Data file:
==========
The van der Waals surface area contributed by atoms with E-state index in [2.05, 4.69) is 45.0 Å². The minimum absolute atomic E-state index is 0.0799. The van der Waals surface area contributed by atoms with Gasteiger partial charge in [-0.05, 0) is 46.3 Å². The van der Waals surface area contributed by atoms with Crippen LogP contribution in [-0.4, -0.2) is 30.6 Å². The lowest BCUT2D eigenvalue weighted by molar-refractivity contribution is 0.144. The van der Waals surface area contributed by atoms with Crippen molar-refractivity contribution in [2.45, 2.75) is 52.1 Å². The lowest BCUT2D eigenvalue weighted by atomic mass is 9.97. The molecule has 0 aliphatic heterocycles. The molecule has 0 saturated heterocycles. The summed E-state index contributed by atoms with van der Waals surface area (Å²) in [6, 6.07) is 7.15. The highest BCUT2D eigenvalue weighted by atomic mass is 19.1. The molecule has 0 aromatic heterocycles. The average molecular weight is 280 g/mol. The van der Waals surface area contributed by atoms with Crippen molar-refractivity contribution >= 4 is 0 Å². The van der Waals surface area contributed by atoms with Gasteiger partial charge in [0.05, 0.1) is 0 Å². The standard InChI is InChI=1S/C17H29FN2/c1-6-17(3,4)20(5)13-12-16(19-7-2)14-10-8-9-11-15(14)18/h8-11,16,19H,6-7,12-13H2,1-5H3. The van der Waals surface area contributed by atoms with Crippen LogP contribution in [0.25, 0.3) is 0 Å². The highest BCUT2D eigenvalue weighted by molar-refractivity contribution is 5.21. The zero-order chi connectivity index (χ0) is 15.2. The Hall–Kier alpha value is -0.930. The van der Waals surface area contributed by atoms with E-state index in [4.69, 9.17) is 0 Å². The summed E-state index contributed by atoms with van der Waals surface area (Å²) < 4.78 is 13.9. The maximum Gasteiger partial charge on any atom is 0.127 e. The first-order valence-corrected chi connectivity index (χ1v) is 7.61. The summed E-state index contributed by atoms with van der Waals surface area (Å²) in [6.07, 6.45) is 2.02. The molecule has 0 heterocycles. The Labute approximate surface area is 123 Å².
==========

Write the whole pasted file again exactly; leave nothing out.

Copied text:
The van der Waals surface area contributed by atoms with E-state index in [2.05, 4.69) is 45.0 Å². The minimum absolute atomic E-state index is 0.0799. The van der Waals surface area contributed by atoms with Gasteiger partial charge in [-0.05, 0) is 46.3 Å². The van der Waals surface area contributed by atoms with Crippen LogP contribution in [-0.4, -0.2) is 30.6 Å². The lowest BCUT2D eigenvalue weighted by molar-refractivity contribution is 0.144. The van der Waals surface area contributed by atoms with Crippen molar-refractivity contribution in [2.45, 2.75) is 52.1 Å². The lowest BCUT2D eigenvalue weighted by atomic mass is 9.97. The molecule has 0 aliphatic heterocycles. The molecule has 0 saturated heterocycles. The summed E-state index contributed by atoms with van der Waals surface area (Å²) in [6, 6.07) is 7.15. The highest BCUT2D eigenvalue weighted by atomic mass is 19.1. The molecule has 0 aromatic heterocycles. The average molecular weight is 280 g/mol. The van der Waals surface area contributed by atoms with Crippen molar-refractivity contribution >= 4 is 0 Å². The van der Waals surface area contributed by atoms with Gasteiger partial charge in [0.05, 0.1) is 0 Å². The standard InChI is InChI=1S/C17H29FN2/c1-6-17(3,4)20(5)13-12-16(19-7-2)14-10-8-9-11-15(14)18/h8-11,16,19H,6-7,12-13H2,1-5H3. The van der Waals surface area contributed by atoms with Crippen LogP contribution in [0.25, 0.3) is 0 Å². The highest BCUT2D eigenvalue weighted by molar-refractivity contribution is 5.21. The zero-order chi connectivity index (χ0) is 15.2. The Hall–Kier alpha value is -0.930. The van der Waals surface area contributed by atoms with E-state index in [4.69, 9.17) is 0 Å². The summed E-state index contributed by atoms with van der Waals surface area (Å²) < 4.78 is 13.9. The maximum Gasteiger partial charge on any atom is 0.127 e. The first-order valence-corrected chi connectivity index (χ1v) is 7.61. The summed E-state index contributed by atoms with van der Waals surface area (Å²) in [6.07, 6.45) is 2.02. The molecule has 0 heterocycles. The Labute approximate surface area is 123 Å².